Steven Gold is a stand-up comedian who is flat broke and has recently dropped out of medical school. He and several others work regularly at the Gas Station, a New York comedy club. The ... See full summary »
A highly successful advertising executive decides to put his job on hold after getting an update from his father that he and his wife are divorced and decides to extend his break after revealing that his father is a diabetic.
Lawrence is a rich kid with a bad accent and a large debt. After his father refuses to help him out, Lawrence escapes his angry debtors by jumping on a Peace Corp flight to Southeast Asia, ... See full summary »
Financial "Master of the Universe" Sherman McCoy sees his life unravel when his mistress Maria Ruskin hits a black boy with his car. When yellow journalist Peter Fallow enflames public opinion with a series of distorted tabloid articles on the accident, the case is seized upon by opportunists like Reverend Bacon and mayoral candidate D.A. Abe Weiss. Written by
Jon Reeves <email@example.com>
John Cleese was offered the role of Peter Fallow but turned it down (in the original novel, Fallow is English). See more »
Before cuckold Arthur Ruskin dies in the restaurant, his cocktail glass alternates from between his hands to outside his hands. See more »
Our hero, Sherman McCoy, was about to make a simple phone call. But despite the existence of 11 telephones, and 7 different lines, in 14 rooms of his 16-million-plus dollar apartment, this was a phone call he could not make at home.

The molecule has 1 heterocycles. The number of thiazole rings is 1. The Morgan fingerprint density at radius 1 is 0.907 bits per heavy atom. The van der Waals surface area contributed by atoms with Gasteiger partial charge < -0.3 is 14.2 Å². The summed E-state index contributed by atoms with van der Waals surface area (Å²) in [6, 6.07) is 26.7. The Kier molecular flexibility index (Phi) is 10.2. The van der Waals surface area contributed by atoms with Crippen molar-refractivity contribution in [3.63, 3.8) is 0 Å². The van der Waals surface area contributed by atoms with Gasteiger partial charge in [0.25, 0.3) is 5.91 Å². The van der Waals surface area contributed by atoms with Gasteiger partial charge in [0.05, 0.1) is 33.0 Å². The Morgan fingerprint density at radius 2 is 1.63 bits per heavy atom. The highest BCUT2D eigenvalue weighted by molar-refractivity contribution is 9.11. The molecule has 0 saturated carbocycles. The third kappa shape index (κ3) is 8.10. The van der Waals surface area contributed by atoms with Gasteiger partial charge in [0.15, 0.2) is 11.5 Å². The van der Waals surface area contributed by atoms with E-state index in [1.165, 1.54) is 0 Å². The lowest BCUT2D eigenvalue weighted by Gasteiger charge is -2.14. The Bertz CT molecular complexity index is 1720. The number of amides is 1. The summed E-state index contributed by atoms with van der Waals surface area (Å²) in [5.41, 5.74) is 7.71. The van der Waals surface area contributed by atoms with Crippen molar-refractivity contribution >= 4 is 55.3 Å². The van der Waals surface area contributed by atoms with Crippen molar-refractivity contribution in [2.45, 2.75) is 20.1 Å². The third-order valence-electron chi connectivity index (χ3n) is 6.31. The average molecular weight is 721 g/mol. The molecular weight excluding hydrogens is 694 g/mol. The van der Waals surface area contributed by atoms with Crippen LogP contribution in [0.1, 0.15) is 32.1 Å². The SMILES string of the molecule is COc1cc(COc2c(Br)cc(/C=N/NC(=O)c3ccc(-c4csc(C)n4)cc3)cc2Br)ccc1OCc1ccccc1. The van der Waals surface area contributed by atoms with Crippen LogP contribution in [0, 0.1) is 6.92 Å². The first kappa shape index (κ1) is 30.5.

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Bonfires of the Vanities is a film drenched in flop sweat. I can recall no film that has tried so hard to be so unrelentingly outrageous, provocative and important, yet failed so consistently across the board. It is like a stand up comic who's not getting laughs, but can't leave the stage. The harder the film tries, the louder each attempt at a laugh results in a resounding thud. The desperation the film displays is so glaring it almost rouses pity for all those involved.
The film achieves laugh-out-loud status only twice. Once is in the sight of Geraldo Rivera playing an obnoxious, arrogant and amoral TV tabloid journalist -- which is funny only because he apparently doesn't realize he is playing himself. The other scene that deserves to be laughed at is the film's final "big moment," wherein the judge played by Morgan Freeman delivers the sanctimonious lecture about what morality is ("it's what your mama taught ya!"). The pomposity of the moment is insulting to the point of being absurd.
Yet, one must admit it is a noble effort. It does have a good, if poorly cast, band of actors, who try to make characters out of cardboard thin caricatures. The film looks professionally made and the little cinematic flourishes that director Brian DePalma just loves are apparent, if not particularly effective. But the film, which apparently wishes to be a commentary on modern morals and ethics, never arises above the level of cartoon. Satire requires style. Farce requires energy. Even sitcom requires timing. But the best Bonfires can muster is desperation. In the end, you don't want to laugh, you just want to turn away.
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